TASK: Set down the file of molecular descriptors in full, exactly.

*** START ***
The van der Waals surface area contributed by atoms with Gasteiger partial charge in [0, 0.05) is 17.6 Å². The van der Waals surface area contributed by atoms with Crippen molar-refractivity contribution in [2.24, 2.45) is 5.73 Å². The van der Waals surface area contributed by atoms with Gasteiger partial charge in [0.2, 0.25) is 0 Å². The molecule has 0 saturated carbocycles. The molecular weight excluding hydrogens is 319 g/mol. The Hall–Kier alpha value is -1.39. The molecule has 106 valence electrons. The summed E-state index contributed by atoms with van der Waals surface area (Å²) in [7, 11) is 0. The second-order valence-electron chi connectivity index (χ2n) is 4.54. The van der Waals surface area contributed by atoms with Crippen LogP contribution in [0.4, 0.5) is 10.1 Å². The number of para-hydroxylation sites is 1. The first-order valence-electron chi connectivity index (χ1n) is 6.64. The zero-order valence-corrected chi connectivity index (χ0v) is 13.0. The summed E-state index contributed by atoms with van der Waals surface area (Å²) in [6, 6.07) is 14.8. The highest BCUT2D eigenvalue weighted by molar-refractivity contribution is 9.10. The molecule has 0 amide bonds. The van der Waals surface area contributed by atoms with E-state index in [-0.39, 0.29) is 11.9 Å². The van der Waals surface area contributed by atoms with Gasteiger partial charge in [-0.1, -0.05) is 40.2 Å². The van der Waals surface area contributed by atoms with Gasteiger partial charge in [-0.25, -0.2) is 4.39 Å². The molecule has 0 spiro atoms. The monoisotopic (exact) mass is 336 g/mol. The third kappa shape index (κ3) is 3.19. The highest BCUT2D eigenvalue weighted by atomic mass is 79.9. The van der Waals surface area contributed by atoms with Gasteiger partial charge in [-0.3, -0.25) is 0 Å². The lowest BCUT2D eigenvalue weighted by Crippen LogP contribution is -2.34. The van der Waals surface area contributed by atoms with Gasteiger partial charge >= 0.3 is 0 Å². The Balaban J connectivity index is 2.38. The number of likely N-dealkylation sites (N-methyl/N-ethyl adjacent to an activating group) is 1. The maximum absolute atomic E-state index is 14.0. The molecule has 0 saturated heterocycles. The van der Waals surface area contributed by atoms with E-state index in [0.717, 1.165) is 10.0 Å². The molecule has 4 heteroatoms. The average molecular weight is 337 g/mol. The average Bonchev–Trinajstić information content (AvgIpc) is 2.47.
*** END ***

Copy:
The van der Waals surface area contributed by atoms with Gasteiger partial charge in [0, 0.05) is 17.6 Å². The van der Waals surface area contributed by atoms with Crippen molar-refractivity contribution in [2.24, 2.45) is 5.73 Å². The van der Waals surface area contributed by atoms with Gasteiger partial charge in [0.2, 0.25) is 0 Å². The molecule has 0 saturated carbocycles. The molecular weight excluding hydrogens is 319 g/mol. The Hall–Kier alpha value is -1.39. The molecule has 106 valence electrons. The summed E-state index contributed by atoms with van der Waals surface area (Å²) in [7, 11) is 0. The second-order valence-electron chi connectivity index (χ2n) is 4.54. The van der Waals surface area contributed by atoms with Crippen LogP contribution in [0.4, 0.5) is 10.1 Å². The number of para-hydroxylation sites is 1. The first-order valence-electron chi connectivity index (χ1n) is 6.64. The zero-order valence-corrected chi connectivity index (χ0v) is 13.0. The summed E-state index contributed by atoms with van der Waals surface area (Å²) in [6, 6.07) is 14.8. The highest BCUT2D eigenvalue weighted by molar-refractivity contribution is 9.10. The molecule has 0 amide bonds. The van der Waals surface area contributed by atoms with E-state index in [-0.39, 0.29) is 11.9 Å². The van der Waals surface area contributed by atoms with Gasteiger partial charge in [-0.1, -0.05) is 40.2 Å². The van der Waals surface area contributed by atoms with Gasteiger partial charge in [-0.25, -0.2) is 4.39 Å². The molecule has 0 spiro atoms. The monoisotopic (exact) mass is 336 g/mol. The third kappa shape index (κ3) is 3.19. The highest BCUT2D eigenvalue weighted by atomic mass is 79.9. The van der Waals surface area contributed by atoms with Gasteiger partial charge in [-0.3, -0.25) is 0 Å². The lowest BCUT2D eigenvalue weighted by Crippen LogP contribution is -2.34. The van der Waals surface area contributed by atoms with Gasteiger partial charge >= 0.3 is 0 Å². The Balaban J connectivity index is 2.38. The number of likely N-dealkylation sites (N-methyl/N-ethyl adjacent to an activating group) is 1. The maximum absolute atomic E-state index is 14.0. The molecule has 0 saturated heterocycles. The van der Waals surface area contributed by atoms with E-state index in [0.717, 1.165) is 10.0 Å². The molecule has 4 heteroatoms. The average molecular weight is 337 g/mol. The average Bonchev–Trinajstić information content (AvgIpc) is 2.47.